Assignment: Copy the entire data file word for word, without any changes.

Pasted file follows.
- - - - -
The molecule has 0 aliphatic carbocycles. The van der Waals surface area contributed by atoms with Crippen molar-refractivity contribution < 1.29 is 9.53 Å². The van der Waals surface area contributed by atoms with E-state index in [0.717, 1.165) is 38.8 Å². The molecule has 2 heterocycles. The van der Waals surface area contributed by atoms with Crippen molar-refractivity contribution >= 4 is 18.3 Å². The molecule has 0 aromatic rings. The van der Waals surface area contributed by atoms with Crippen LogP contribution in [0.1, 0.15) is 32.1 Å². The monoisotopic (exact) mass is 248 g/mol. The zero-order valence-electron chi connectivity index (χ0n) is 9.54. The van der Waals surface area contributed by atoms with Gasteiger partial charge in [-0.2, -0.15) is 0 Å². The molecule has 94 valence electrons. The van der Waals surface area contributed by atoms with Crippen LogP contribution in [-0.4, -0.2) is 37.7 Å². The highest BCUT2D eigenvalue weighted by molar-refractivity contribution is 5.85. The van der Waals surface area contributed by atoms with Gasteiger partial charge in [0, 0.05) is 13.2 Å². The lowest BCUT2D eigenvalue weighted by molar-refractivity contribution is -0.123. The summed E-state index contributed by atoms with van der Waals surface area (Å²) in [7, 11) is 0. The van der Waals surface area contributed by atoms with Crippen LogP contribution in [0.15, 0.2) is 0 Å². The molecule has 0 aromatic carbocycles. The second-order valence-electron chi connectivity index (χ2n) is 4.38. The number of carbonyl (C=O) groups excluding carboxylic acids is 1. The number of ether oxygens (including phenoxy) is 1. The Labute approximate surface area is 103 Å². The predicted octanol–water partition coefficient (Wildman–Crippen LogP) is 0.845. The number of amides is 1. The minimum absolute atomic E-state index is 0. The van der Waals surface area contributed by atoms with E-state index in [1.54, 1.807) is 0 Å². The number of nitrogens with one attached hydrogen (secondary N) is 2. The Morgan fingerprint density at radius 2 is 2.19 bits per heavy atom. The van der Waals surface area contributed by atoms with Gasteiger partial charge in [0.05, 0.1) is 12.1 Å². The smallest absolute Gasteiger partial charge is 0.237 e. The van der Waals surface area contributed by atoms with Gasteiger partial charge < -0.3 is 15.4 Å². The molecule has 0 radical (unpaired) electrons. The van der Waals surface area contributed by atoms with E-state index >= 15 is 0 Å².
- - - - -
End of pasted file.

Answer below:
The molecule has 0 aliphatic carbocycles. The van der Waals surface area contributed by atoms with Crippen molar-refractivity contribution < 1.29 is 9.53 Å². The van der Waals surface area contributed by atoms with E-state index in [0.717, 1.165) is 38.8 Å². The molecule has 2 heterocycles. The van der Waals surface area contributed by atoms with Crippen molar-refractivity contribution >= 4 is 18.3 Å². The molecule has 0 aromatic rings. The van der Waals surface area contributed by atoms with Crippen LogP contribution in [0.1, 0.15) is 32.1 Å². The monoisotopic (exact) mass is 248 g/mol. The zero-order valence-electron chi connectivity index (χ0n) is 9.54. The van der Waals surface area contributed by atoms with Gasteiger partial charge in [-0.2, -0.15) is 0 Å². The molecule has 94 valence electrons. The van der Waals surface area contributed by atoms with Crippen LogP contribution in [-0.4, -0.2) is 37.7 Å². The highest BCUT2D eigenvalue weighted by molar-refractivity contribution is 5.85. The van der Waals surface area contributed by atoms with Gasteiger partial charge in [0, 0.05) is 13.2 Å². The lowest BCUT2D eigenvalue weighted by molar-refractivity contribution is -0.123. The summed E-state index contributed by atoms with van der Waals surface area (Å²) in [7, 11) is 0. The van der Waals surface area contributed by atoms with Crippen LogP contribution in [0.15, 0.2) is 0 Å². The molecule has 0 aromatic carbocycles. The second-order valence-electron chi connectivity index (χ2n) is 4.38. The number of carbonyl (C=O) groups excluding carboxylic acids is 1. The number of ether oxygens (including phenoxy) is 1. The Labute approximate surface area is 103 Å². The predicted octanol–water partition coefficient (Wildman–Crippen LogP) is 0.845. The number of amides is 1. The minimum absolute atomic E-state index is 0. The van der Waals surface area contributed by atoms with E-state index in [1.54, 1.807) is 0 Å². The number of nitrogens with one attached hydrogen (secondary N) is 2. The Morgan fingerprint density at radius 2 is 2.19 bits per heavy atom. The van der Waals surface area contributed by atoms with Gasteiger partial charge in [0.05, 0.1) is 12.1 Å². The smallest absolute Gasteiger partial charge is 0.237 e. The van der Waals surface area contributed by atoms with Gasteiger partial charge < -0.3 is 15.4 Å². The molecule has 0 radical (unpaired) electrons. The van der Waals surface area contributed by atoms with E-state index >= 15 is 0 Å².